This is one of those biographies that I got at the scary Christian bookstore. I went in looking for a particular book on Saint Francis and picked up a bunch of things, including this. I had only a vague idea of who Calvin was and why he was important. Having read this, however, I now understand what the Reformation was, what it means to be a Dutch Reformed Church (for example). I also understand that this started out as a revolutionary movement - teaching everyone to read? Unthinkable. This was the first step at taking power away from the church and the priests and giving it to the people. The idea was that everyone (which really meant all European men, but I'm feeling forgiving today) should be able to read the Christian Bible (and that they should do it everyday, but that's not really important), which enabled people to begin to interpret passages for themselves and, more importantly, to question the interpretation and the doctrine of the Church. Is anyone surprised that people wanted him executed?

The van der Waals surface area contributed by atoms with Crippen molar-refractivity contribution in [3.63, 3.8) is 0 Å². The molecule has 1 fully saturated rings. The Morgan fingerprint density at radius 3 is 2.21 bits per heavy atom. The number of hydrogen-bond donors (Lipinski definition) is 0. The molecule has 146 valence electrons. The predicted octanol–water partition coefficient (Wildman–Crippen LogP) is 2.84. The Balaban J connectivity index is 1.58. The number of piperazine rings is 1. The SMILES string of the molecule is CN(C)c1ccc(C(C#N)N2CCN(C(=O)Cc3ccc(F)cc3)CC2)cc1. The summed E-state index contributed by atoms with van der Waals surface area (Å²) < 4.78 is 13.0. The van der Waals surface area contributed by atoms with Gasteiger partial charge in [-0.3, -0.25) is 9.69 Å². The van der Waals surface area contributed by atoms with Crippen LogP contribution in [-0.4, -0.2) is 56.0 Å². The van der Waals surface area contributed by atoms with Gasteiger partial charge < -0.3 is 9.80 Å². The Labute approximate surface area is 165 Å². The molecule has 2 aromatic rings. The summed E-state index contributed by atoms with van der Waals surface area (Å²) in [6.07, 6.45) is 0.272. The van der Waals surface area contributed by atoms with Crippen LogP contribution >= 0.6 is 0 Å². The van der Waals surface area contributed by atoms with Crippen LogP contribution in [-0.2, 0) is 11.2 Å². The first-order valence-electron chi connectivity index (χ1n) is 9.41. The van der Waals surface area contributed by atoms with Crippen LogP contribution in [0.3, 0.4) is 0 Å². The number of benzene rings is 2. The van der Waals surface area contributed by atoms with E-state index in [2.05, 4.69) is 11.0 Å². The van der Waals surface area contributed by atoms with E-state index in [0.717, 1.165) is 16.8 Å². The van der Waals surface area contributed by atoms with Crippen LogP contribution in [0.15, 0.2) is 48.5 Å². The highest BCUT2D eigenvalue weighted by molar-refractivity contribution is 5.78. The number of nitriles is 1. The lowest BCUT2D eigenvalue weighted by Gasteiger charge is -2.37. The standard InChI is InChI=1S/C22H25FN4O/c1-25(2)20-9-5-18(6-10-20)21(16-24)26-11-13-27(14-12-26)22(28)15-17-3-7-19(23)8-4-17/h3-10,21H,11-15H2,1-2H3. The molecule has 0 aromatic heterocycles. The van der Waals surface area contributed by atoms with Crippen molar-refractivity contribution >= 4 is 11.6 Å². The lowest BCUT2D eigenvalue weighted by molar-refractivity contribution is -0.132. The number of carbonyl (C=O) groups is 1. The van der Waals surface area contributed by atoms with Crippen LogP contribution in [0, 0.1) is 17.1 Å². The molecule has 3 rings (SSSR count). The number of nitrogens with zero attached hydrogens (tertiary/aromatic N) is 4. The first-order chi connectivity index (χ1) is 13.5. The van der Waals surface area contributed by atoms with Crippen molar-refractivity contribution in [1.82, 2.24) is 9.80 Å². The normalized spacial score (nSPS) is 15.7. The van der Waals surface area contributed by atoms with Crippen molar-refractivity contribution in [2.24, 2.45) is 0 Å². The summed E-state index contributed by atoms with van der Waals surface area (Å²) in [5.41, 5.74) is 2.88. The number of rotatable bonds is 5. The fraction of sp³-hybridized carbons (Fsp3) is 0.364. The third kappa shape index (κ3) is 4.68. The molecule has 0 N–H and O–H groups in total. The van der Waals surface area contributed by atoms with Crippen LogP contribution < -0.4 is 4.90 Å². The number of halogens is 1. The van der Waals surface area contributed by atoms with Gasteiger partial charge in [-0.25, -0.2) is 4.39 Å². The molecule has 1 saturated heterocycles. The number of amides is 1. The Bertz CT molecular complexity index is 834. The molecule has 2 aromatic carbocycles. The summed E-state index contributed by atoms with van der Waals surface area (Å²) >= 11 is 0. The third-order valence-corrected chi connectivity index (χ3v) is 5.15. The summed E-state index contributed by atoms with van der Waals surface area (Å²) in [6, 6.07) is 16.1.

I disagree with a large amount of what Calvin believed and don't really care very much about what he did. Except for two things: he was instrumental in the first steps of bringing literacy to the masses and as a result should be considered instrumental in bringing the ability and power to think critically to the masses as well. If only everyone made use of the opportunities he brought to us.